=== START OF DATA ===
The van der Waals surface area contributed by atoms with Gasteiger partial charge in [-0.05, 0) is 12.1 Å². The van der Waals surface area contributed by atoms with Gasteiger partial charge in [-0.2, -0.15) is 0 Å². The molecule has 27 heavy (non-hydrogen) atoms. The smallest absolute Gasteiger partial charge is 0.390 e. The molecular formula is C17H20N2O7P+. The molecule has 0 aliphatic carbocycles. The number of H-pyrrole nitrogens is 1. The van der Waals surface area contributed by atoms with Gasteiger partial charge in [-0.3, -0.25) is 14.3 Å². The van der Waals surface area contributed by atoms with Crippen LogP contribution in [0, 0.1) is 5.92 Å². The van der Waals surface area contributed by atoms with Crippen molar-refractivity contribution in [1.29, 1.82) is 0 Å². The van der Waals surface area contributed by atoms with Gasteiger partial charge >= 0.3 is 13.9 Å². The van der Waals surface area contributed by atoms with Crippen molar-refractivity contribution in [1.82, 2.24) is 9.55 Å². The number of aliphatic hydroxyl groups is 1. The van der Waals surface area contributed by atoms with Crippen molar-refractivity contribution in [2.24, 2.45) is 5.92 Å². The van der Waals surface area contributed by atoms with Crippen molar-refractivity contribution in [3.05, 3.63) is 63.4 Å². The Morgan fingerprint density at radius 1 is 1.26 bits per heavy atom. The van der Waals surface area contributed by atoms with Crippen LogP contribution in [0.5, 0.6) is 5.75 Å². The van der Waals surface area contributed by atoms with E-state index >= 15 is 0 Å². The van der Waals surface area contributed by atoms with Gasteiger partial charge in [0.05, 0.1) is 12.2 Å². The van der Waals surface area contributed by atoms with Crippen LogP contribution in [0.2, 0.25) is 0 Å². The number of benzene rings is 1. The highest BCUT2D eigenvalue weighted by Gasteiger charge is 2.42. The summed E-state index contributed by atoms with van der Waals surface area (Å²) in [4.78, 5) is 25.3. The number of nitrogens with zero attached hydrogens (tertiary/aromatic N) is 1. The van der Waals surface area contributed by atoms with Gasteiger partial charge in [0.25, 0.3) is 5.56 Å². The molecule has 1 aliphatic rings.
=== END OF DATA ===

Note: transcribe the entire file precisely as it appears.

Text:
The van der Waals surface area contributed by atoms with Gasteiger partial charge in [-0.05, 0) is 12.1 Å². The van der Waals surface area contributed by atoms with Gasteiger partial charge in [-0.2, -0.15) is 0 Å². The molecule has 27 heavy (non-hydrogen) atoms. The smallest absolute Gasteiger partial charge is 0.390 e. The molecular formula is C17H20N2O7P+. The molecule has 0 aliphatic carbocycles. The number of H-pyrrole nitrogens is 1. The van der Waals surface area contributed by atoms with Gasteiger partial charge in [-0.3, -0.25) is 14.3 Å². The van der Waals surface area contributed by atoms with Crippen LogP contribution in [0, 0.1) is 5.92 Å². The van der Waals surface area contributed by atoms with Crippen molar-refractivity contribution in [1.29, 1.82) is 0 Å². The van der Waals surface area contributed by atoms with Gasteiger partial charge >= 0.3 is 13.9 Å². The van der Waals surface area contributed by atoms with Crippen molar-refractivity contribution in [1.82, 2.24) is 9.55 Å². The number of aliphatic hydroxyl groups is 1. The van der Waals surface area contributed by atoms with Crippen molar-refractivity contribution in [2.24, 2.45) is 5.92 Å². The van der Waals surface area contributed by atoms with Crippen molar-refractivity contribution in [3.05, 3.63) is 63.4 Å². The Morgan fingerprint density at radius 1 is 1.26 bits per heavy atom. The van der Waals surface area contributed by atoms with Crippen LogP contribution in [0.5, 0.6) is 5.75 Å². The van der Waals surface area contributed by atoms with E-state index >= 15 is 0 Å². The van der Waals surface area contributed by atoms with Gasteiger partial charge in [0.05, 0.1) is 12.2 Å². The van der Waals surface area contributed by atoms with Crippen LogP contribution in [0.2, 0.25) is 0 Å². The number of benzene rings is 1. The highest BCUT2D eigenvalue weighted by Gasteiger charge is 2.42. The summed E-state index contributed by atoms with van der Waals surface area (Å²) in [4.78, 5) is 25.3. The number of nitrogens with zero attached hydrogens (tertiary/aromatic N) is 1. The van der Waals surface area contributed by atoms with Gasteiger partial charge in [0.25, 0.3) is 5.56 Å². The molecule has 1 aliphatic rings.